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What to Do When Your Plans Go to S#!T

At some point, you are going to get it wrong. So wrong that you can’t just roll with it, reschedule it, or bring in someone to fix it. It may be despite your best efforts or because you made the wrong assumptions or because you were hungover when you made the call. But everyone has a time when plans go to hell.

You’ll want to figure out how you got things so wrong. But figuring that out will take time & introspection, which you probably won’t have time for when things go bad.

Here are the moves to make before you grab the phone, the bottle or your car keys to try to escape. You may not be able to get everything back, but this approach will help you fully gauge your losses and make plans with a realistic chance of success.

Figure out what you’ve lost

Try to be as detailed as possible about understanding what the cost of your mistake is. Did you lose a week? Did you blow your budget? Is one of your employees going to be wearing a hook for the rest of their life?

Once you know what you’ve lost, then you can figure out how to get it back or find a substitute.

Figure out what you can salvage

On your first pass, things may look completely hopeless but you’ve probably got some things that you can keep. Look for documents that are still relevant, milestones that can still be reached, budget that you may be able to recoup by requesting refunds or credits.

Any pieces that you can reuse are a win. You’ve just reduced your losses and given yourself more to work with.

Audit what you’ve got left

Basically, you need to be brutally realistic about the value of your assets.

Some things won’t be worth retaining because they are really crap in disguise or they are not going to work with your new situation. Throw out old quotes for time or money, re-examine spec sheets (e.g. Software Requirements, Material Estimates) to make sure they are still realistic, don’t take for granted that your current team is still going to be viable.

Come up with 2 scenarios for rebuilding what you lost

  1. Scenario 1: What can you get done with what you’ve got left? If no new resources become available and you still have to deliver, then what can you realistically get done? Be extremely conservative and DO NOT assume you can complete 100% of requirements. Shoot for 70%.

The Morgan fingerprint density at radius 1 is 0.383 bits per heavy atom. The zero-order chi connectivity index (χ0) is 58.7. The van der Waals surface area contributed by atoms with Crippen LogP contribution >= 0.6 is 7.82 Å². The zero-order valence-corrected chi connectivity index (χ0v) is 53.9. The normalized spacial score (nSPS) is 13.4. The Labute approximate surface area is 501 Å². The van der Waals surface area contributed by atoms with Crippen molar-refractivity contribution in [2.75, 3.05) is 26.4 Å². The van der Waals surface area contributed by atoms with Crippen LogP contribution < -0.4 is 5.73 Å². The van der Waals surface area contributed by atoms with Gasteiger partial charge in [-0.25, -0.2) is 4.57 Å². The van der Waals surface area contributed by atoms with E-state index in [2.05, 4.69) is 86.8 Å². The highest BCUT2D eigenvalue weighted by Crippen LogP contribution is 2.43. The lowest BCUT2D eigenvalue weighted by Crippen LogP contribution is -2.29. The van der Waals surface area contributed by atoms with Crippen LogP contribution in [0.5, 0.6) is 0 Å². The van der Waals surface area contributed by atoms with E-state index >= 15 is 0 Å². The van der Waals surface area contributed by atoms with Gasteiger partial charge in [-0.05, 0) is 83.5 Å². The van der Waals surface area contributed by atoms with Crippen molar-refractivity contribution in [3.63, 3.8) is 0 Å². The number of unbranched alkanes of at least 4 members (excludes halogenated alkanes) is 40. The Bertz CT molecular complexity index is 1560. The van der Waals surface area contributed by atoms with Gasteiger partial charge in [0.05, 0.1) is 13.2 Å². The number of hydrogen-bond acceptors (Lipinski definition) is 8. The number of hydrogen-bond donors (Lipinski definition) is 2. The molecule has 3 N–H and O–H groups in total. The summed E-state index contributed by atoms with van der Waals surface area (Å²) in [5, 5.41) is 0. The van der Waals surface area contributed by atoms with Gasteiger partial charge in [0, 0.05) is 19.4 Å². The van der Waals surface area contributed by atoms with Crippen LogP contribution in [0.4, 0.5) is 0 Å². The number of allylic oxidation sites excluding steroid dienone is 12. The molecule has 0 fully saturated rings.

2. Scenario 2: What if you can get more time, money and people? This is your ideal scenario, but may not be such a long-shot depending on the project. Some things have to be done a certain way and you will get the resources (though you may not keep your job after you’re done).

Make a careful plan of what you need to do. Check it, double check it, then send it to someone you trust. Put together updated estimates of everything.

Tell Everyone, Everything

This is the part that will hurt the most. No one likes to be wrong and especially not when the stakes are high. But you are going to need all hands on deck and a lot of help to come back.

Tell your team what’s going on and let them give you their honest feedback. They probably know details that you don’t and they may even be able to provide some good news.

Tell your stakeholders what’s at risk. They will likely give you the most stress, but you are working for them, so deal. This is a good time to re-ask about their requirements and try to do some prioritization. If you can re-arrange deliverables with them, then that may be enough to get you through this.

Tell your champion what they need to know to cover their butt and get you the resources you need. If they feel like you are being straight with them, then they are more likely to fight for you. Of course, they may just throw you under the bus, but you have to assume the best. Make sure they know what you’ve lost and what the larger implications are. Give them the firmest numbers and dates you can.

Go Home or Take a Long Lunch

At this point, you’ve done everything you can to get back on track. You’ll likely field a lot of emails and meetings over the next few hours, days, weeks so take a breath and recharge your brain. You want to let the stress levels go down and put some distance between you and the situation for a bit. You may even find some new hopes if you do this right.

Depending on the size of your mistake, you may lose your reputation, your promotion or your job. But if you take these steps, then you’ll be able to get the project back on track. It might be small consolation to your personally, but it will mean a lot to your organization.

Featured Image from FunnyJunk

Published in Project Management Ideas

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